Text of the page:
re: Double precision and grid quality
I didn't want to hijack someone elses post so I'll make this one.
Robin had said that applying double precision helps with grid quality issues and I was wonder a little about that. How does double precision help with the grid, and on what scale? Is it a small thing that can be noticeable only on very very fine meshes or is it something more noticeable on any particular mesh? W 
Re: re: Double precision and grid quality
I don't see why double or simple precision would have something to do with mesh quality. It just tells with how much numbers you represent a floating point. With simple precision you can already represents number well below the millimeter (and the elements in a mesh are of the order of the millimeter). It just tells how precise the computations are so for me it's independent of the mesh.

Re: re: Double precision and grid quality
The question should be "What does grid quality have to do with errors?".
Grid quality comes into play when the discrete equations are assembled. The effect of aspect ratio, for instance, is that you end up with one face of a control volume which has a very large area and another with a very small one. When you assemble the equations, the coefficients associated with the large face may be significantly larger than those of the small face. With single precision, the effect of the smaller face may be lost due to roundoff error. Double precision pushes the limit of roundoff error and therefore the tolerance for poor grid quality. Other quality criteria have similar effects. One interesting thing is to consider what I just said about aspect ratio and how it behaves near a wall. We often tell people that a high aspect ratio can be tolerated near the wall if the grid is parallel to the wall. The reason for this is that in the advection term, the coefficient from the face parallel to the wall scales with the mass flow through the face. Since the velocity normal to the wall is nearly zero, the coefficient on the larger face is no longer much greater than the one perpendicular to the flow and therefore there is no roundoff issue. Aspect ratio problems are greater when they occur far from the wall. It is also important to note that grid quality criteria are code dependant. What affects CFX is often quite different from other codes because the control volumes are constructed around element nodes, creating polyhedral control volumes. This reduces the production of solution errors due to rogue elements. Having multiple bad elements in the same region is bad, however. Version 11.0 includes grid quality measures in the solver which are output to the results file as variable fields. It's worth checking these and the accompanying notes in the documentation, which you will find in ANSYS CFXSolver Modeling Guide>Advice on Flow Modeling>Mesh Issues>Measures of Grid Quality. Regards, Robin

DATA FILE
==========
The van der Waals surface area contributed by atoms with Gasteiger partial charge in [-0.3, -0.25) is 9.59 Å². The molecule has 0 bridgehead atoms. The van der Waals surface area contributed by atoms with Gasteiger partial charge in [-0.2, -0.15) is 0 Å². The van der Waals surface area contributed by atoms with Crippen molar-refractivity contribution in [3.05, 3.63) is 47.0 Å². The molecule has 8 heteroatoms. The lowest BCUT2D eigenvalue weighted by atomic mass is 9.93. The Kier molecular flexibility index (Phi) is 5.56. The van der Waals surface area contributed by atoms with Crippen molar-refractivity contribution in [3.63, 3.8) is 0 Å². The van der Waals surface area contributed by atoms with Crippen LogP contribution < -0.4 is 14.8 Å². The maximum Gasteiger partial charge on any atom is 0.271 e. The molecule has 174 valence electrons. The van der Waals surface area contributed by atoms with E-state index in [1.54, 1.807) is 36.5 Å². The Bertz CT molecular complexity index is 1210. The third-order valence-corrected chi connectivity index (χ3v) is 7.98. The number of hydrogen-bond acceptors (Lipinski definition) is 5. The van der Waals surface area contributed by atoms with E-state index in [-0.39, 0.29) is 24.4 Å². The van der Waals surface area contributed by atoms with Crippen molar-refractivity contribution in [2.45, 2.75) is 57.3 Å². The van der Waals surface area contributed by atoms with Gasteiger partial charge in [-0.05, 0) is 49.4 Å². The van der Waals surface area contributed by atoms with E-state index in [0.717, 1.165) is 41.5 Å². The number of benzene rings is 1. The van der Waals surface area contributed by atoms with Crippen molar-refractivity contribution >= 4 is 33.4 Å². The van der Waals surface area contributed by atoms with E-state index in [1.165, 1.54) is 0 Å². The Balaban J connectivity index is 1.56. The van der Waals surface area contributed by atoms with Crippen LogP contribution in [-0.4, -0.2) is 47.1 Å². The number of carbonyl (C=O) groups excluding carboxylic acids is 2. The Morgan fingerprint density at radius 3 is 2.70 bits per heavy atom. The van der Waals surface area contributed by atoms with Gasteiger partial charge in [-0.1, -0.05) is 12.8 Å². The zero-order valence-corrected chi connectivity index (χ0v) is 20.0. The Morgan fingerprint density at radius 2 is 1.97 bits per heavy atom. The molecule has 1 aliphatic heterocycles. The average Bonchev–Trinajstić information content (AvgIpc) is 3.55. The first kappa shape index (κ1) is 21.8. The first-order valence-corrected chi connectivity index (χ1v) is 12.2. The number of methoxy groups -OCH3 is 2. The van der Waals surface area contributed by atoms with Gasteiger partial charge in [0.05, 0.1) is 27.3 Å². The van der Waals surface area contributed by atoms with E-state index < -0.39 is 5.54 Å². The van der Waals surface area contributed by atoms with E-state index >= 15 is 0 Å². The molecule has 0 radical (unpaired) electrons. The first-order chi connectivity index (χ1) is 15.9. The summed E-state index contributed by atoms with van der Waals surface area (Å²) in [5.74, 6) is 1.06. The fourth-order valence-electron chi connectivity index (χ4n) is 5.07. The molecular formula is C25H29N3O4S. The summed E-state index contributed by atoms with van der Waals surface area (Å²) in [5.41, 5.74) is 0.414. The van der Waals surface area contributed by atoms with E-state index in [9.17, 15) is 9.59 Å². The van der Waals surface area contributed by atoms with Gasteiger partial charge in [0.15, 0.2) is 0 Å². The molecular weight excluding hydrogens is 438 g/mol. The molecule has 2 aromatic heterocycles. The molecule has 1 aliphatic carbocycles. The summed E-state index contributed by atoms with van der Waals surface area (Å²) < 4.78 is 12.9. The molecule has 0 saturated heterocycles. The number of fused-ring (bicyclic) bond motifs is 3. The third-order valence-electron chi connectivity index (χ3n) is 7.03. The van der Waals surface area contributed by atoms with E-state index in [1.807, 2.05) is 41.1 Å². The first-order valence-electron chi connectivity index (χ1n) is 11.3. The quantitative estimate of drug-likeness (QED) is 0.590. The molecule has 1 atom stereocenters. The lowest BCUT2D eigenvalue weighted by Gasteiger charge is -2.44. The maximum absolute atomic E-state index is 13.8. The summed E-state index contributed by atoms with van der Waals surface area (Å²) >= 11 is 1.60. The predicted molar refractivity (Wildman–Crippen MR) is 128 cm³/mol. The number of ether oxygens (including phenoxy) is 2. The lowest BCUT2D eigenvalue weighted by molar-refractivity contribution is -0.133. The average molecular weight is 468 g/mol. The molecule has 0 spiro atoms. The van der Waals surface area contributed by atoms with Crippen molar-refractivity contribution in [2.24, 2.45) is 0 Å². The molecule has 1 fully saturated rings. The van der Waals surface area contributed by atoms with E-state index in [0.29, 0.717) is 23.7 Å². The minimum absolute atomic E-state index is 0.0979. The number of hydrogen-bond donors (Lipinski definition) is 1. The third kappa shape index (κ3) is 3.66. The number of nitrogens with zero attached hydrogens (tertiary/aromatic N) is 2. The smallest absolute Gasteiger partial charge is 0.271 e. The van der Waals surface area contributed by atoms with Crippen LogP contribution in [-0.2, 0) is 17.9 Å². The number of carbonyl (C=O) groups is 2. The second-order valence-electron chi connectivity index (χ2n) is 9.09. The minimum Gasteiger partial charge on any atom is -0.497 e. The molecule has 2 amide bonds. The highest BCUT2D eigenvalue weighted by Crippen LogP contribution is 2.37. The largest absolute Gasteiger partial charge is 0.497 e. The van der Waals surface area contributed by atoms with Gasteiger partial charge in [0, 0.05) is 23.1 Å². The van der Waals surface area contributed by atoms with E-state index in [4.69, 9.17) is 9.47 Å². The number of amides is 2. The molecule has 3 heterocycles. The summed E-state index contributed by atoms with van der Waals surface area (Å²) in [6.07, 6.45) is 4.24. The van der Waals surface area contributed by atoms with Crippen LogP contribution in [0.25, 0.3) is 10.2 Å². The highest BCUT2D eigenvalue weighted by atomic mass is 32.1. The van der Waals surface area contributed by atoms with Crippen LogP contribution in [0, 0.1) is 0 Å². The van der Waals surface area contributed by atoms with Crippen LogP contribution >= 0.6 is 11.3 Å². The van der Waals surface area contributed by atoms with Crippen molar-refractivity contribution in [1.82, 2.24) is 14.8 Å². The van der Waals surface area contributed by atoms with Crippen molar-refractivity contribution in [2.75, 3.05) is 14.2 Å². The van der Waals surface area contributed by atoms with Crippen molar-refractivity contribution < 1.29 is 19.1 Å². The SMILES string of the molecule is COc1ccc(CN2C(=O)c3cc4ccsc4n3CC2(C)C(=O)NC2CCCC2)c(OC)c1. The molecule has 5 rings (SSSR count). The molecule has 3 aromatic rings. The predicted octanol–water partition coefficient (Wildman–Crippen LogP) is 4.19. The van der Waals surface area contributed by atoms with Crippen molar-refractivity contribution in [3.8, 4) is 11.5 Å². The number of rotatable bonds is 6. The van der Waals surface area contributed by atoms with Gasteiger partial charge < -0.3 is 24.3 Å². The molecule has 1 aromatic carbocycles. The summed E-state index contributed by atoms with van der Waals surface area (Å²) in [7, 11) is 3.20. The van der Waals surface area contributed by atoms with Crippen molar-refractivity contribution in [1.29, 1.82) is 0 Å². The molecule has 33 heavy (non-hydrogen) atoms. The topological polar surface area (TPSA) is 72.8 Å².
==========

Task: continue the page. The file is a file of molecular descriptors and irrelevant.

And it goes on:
Re: re: Double precision and grid quality
I hadn't think about that and it makes sense. But what do you mean by the coefficient of the face?
and you say that cfx construct control volumes around elements nodes. So the equations are not integrated over the elements ? I thought the elements were the control volumes. 
Re: re: Double precision and grid quality
Hi Gui,
Coefficients are the values by which a variable is multiplied. For the transport of a scalar, phi, across a face for instance, the equation is mass_flow*phi, so the coefficient is mass flow. Look at the theory doc for a more complete explanation. Regarding elements, most codes will use the element itself as the control volume, locating a node at the centroid of the element to store variables. CFX uses what is referred to as a Control Volume based Finite Element Method, which locates the center of the control volume at the element vertices and constructs the control volume by adding up the sectors of each element surrounding the vertex. This is also explained in detail in the theory documentation. Regards, Robin 
Re: re: Double precision and grid quality
That makes sense.
I've seen where programs would use just the node as a control volume and others use some kind of edge. It's interesting to note the differences in CFD and how they handle the equations in relation to the nodes. thanks for the response guys. W 
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